February 12, 2018

Biology: Worms

What Worms Have in Common

Source: Modern Farmer
The three major groups of worms are: flatworms, roundworms, and segmented worms.
All worms are invertebrates, and they all have long, narrow bodies without legs.
All worms have tissues, organs, and organ systems.
All worms have bilateral symmetry.

Response to the Environment

Worms are the simplest organisms with a brain, which is a knot of nerve tissue located in the head end.


Both sexual and asexual reproduction are found in worms. In other species each individual has both male and female sex organs.
Many worms reproduce asexually, for example by breaking into pieces.
Ability to regrow body parts is called regeneration.


Source: One World One Ocean
Most flatworms are parasites that obtain their food from their hosts. A parasite is an organism that lives inside or on another organism. The parasite takes its food from the organism in or on which it lives.


A tapeworm's body is adapted to absorbing food from the host's digestive system.


Some flatworms are nonparasitic, or free-living.
Planarians, are scavengers.
But they are also predators and will attack any animal smaller than they are.


Source: NHS Choices
Roundworms have cylindrical bodies. Their bodies thrashing from side to side.
Many roundworms are carnivores or herbivores, others are parasites.
Roundworms have a digestive system that is like a tube, open at both ends.

Segmented Worms

Since their bodies are long and narrow, some segmented worms look a bit like flatworms and roundworms.


Earthworms and other segmented worms have bodies made up of many linked sections called segments.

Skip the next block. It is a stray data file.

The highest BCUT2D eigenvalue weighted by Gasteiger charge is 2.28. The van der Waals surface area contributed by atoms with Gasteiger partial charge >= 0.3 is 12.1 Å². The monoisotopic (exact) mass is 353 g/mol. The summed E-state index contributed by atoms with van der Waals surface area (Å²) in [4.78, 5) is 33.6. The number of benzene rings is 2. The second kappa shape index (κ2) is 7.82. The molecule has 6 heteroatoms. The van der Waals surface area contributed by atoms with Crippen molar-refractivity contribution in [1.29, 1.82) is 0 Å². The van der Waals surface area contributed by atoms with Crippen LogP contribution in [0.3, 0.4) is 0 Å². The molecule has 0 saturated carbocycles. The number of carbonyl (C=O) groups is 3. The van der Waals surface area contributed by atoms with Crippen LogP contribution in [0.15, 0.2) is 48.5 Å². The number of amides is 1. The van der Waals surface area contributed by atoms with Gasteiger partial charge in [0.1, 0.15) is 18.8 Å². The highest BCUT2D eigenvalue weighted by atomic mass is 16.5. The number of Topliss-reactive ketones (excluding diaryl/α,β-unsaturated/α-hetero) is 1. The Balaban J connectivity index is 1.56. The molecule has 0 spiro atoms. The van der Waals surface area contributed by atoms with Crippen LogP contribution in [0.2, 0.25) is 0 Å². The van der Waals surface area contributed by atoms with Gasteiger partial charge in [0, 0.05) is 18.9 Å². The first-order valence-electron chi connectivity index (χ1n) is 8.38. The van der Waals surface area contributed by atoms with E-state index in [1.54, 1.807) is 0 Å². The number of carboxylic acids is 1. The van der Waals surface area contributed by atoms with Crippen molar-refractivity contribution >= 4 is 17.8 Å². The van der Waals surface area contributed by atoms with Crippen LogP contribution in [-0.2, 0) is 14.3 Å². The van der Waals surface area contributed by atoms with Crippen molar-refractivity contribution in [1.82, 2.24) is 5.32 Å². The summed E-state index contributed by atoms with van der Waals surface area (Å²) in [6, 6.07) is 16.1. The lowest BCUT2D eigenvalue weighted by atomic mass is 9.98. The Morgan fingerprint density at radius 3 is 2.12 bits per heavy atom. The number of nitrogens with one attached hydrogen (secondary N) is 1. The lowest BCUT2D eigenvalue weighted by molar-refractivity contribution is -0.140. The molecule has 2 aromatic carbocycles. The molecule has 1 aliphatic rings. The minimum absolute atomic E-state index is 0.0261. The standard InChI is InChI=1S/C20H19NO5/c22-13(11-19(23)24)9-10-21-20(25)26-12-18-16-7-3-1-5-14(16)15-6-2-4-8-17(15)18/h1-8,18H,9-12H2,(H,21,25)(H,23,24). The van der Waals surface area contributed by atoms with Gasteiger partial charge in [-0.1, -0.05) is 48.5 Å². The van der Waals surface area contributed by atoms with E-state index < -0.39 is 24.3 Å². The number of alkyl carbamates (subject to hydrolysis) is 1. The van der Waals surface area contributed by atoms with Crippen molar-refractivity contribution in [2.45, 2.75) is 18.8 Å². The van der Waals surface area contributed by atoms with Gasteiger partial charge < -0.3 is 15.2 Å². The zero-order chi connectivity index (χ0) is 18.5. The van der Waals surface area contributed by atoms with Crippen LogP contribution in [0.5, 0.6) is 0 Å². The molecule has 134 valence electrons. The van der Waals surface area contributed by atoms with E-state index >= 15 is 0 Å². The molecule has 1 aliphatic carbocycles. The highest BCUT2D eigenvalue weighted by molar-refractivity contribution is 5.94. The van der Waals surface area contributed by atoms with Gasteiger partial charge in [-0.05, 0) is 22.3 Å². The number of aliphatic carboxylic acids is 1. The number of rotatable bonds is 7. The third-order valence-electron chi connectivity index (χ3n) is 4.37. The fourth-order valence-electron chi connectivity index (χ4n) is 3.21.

Like roundworms, earthworms have a one-way digestive system with two openings.

A Closed Circulatory System

Segmented worms have a closed circulatory system.
A closed circulatory system can move blood around an animal's body much more quickly than an open circulatory system can. Blood quickly carries oxygen and food to cells.
An animal with a closed circulatory system can be larger and more active than one with an open circulatory system.

How Earthworms Live

If a worm dries out, it will die, because it obtains oxygen through moisture on its skin.
Well-developed muscles let an earthworm move through its burrow.

January 26, 2018

Biology: Mollusks


Source: exploringnature.org
Mollusks are invertebrates with soft, unsegmented bodies that are often protected by hard outer shells.
Mollusks have a thin layer of tissue called a mantle, which covers their internal organs. The mantle also produces the mollusk's shell. Most mollusks move with a muscular structure called a foot. The feet of different kinds of mollusks are adapted for various uses, such as crawling, digging, or catching prey.
Mollusks have bilateral symmetry.
A mollusk's internal organs include a pair of kidneys.
Most water-dwelling mollusks have gills.
Gills are attached to the mantle and have a rich supply of blood vessels.
The gills of most mollusks are covered by tiny, hairlike structures called cilia. The beating movement of those cilia makes water flow over the gills.
Many mollusks have an organ called a radula, which is a flexible ribbon of tiny teeth. Acting like sandpaper, the tiny teeth scrape food from a surface such as a leaf.
Biologists use the arrangement of teeth in the radula to help classify mollusks.

Snails and Their Relatives

Source: snail-world.com
Biologists classify mollusks into groups based on physical characteristic such as the presence of a shell, the type of shell, the type of foot, the arrangement of teeth in the radula, and the complexity of the nervous system. The three major groups of mollusks are gastropods, bivalves, and cephalopods.
Most snails have single, coiled shell, while many slugs have no shell. Gastropods usually creep along on a broad foot. Gastropods get their name, which means "stomach foot", from the fact that most of them have their foot on the same side of their body as their stomach.